This represents a very wide range of disciplines. I have received no response whatsoever from the AHRC officers. The number of other learned societies whose membership disapprove of the AHRC in respect of this matter but whose leaders were unwilling to take a public stance on the matter is probably even higher. That the AHRC officers have chosen to ignore our collective correspondence is symptomatic, but is nonetheless even more deplorable than the first order matter. The AHRC leadership are arrogantly ignoring their 'stakeholders' despite their endless waffle about consultation and engagement with us.
There is a piece by Rick Rylance in THE here:
It is astonishing in its sophistry. He says that funding research into something is not the same as promoting it. Imagine a science research council saying 'we are not promoting creation science just funding research into it'. Imagine the AHRC saying we are not promoting revisionist history of the holocaust just funding research into it. These are extreme examples but the point stands. Declaring 'the Big Society' one of two top priorities is clearly promoting the idea.
It gets worse when Rylance quotes Nick Clegg as follows: "we've been using different words for a long time and actually mean the same thing: 'Liberalism'; 'Big Society'; 'Empowerment'; 'Responsibility'. It means the same thing."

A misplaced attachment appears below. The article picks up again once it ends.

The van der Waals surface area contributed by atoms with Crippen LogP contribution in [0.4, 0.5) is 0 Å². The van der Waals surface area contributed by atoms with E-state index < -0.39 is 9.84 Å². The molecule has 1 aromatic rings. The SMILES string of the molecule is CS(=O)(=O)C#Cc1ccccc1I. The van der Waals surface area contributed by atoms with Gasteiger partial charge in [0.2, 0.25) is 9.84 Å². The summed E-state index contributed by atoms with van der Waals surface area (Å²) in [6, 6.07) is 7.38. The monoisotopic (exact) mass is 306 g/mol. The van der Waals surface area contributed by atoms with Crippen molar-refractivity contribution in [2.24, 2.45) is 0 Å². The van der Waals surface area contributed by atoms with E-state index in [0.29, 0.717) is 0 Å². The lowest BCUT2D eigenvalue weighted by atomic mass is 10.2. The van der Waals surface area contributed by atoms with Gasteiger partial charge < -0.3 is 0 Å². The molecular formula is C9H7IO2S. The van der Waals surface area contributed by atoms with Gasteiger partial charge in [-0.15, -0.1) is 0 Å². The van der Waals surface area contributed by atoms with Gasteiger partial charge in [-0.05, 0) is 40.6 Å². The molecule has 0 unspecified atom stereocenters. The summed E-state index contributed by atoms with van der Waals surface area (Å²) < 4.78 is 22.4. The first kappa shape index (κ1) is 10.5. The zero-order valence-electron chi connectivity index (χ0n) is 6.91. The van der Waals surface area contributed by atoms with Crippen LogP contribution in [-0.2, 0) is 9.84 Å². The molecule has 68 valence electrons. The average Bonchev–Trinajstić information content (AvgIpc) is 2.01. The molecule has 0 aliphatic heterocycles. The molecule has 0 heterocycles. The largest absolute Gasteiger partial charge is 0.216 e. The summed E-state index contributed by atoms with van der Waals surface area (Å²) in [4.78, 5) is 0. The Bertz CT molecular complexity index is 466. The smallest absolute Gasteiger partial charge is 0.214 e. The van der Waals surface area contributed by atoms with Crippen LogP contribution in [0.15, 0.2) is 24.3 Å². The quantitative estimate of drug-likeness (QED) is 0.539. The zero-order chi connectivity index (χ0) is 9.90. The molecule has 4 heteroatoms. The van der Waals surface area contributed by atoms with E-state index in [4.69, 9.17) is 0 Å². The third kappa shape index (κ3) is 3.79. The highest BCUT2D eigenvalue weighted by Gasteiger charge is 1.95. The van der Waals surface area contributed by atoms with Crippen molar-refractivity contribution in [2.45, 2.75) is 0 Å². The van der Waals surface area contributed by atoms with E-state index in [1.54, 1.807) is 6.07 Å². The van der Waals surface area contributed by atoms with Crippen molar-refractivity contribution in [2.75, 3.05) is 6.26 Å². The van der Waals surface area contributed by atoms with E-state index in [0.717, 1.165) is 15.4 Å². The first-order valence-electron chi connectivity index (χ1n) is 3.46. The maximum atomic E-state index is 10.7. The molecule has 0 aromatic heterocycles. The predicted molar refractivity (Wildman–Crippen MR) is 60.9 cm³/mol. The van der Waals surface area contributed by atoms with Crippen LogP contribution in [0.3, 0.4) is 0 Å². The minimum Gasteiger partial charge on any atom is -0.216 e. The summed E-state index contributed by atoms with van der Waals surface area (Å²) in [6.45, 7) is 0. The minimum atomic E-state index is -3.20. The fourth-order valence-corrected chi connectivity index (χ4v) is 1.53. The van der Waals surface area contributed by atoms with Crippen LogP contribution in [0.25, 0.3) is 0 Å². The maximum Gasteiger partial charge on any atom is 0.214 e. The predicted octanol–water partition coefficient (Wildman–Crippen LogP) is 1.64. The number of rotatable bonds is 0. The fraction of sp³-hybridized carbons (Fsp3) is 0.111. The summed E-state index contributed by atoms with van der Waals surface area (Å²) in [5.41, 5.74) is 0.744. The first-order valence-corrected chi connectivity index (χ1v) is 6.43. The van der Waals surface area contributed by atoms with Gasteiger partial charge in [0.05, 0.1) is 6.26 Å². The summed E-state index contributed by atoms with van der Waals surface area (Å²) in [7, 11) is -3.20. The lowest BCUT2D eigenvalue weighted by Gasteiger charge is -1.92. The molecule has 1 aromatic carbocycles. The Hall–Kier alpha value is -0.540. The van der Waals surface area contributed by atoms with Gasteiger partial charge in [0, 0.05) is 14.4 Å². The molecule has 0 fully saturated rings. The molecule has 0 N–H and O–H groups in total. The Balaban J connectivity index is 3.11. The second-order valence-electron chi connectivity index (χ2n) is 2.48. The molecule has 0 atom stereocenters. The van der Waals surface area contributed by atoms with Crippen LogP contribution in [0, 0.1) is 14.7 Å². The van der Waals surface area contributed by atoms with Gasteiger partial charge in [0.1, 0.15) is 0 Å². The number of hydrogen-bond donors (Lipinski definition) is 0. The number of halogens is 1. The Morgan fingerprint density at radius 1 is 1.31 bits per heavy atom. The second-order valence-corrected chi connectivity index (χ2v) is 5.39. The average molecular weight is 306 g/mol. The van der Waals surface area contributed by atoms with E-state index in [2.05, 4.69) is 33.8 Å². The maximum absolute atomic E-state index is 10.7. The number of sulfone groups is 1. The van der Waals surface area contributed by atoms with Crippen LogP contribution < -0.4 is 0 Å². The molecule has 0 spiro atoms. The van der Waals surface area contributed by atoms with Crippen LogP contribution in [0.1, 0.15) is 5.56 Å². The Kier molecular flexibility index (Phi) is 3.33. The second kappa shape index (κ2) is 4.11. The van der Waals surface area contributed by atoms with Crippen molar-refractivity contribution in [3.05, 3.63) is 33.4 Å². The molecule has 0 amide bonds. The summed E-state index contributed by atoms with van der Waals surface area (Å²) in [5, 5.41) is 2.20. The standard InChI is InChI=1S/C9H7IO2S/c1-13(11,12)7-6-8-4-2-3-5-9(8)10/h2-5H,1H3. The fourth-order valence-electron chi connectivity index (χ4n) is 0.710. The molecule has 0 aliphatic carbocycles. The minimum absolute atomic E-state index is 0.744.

Have you got that?: these words all mean the same thing. Presumably, ignorance is strength and freedom is slavery too.
Rylance repeatedly claims that the AHRC is not explicitly endorsing particular policies or decisions but we have never claimed it did. The point is that political slogans of any stripe have no place in research plans produced by the research councils. Note also that Rylance refers to working with 'other government departments' thereby forgetting that the AHRC is not a government department but is rather supposed to be one step further removed from government like HEFCE etc.
I think we have no choice but publically to call for Rylance's resignation and to petition the Minister and the relevant parliamentary committee, MPs and Lords to press the government on this matter.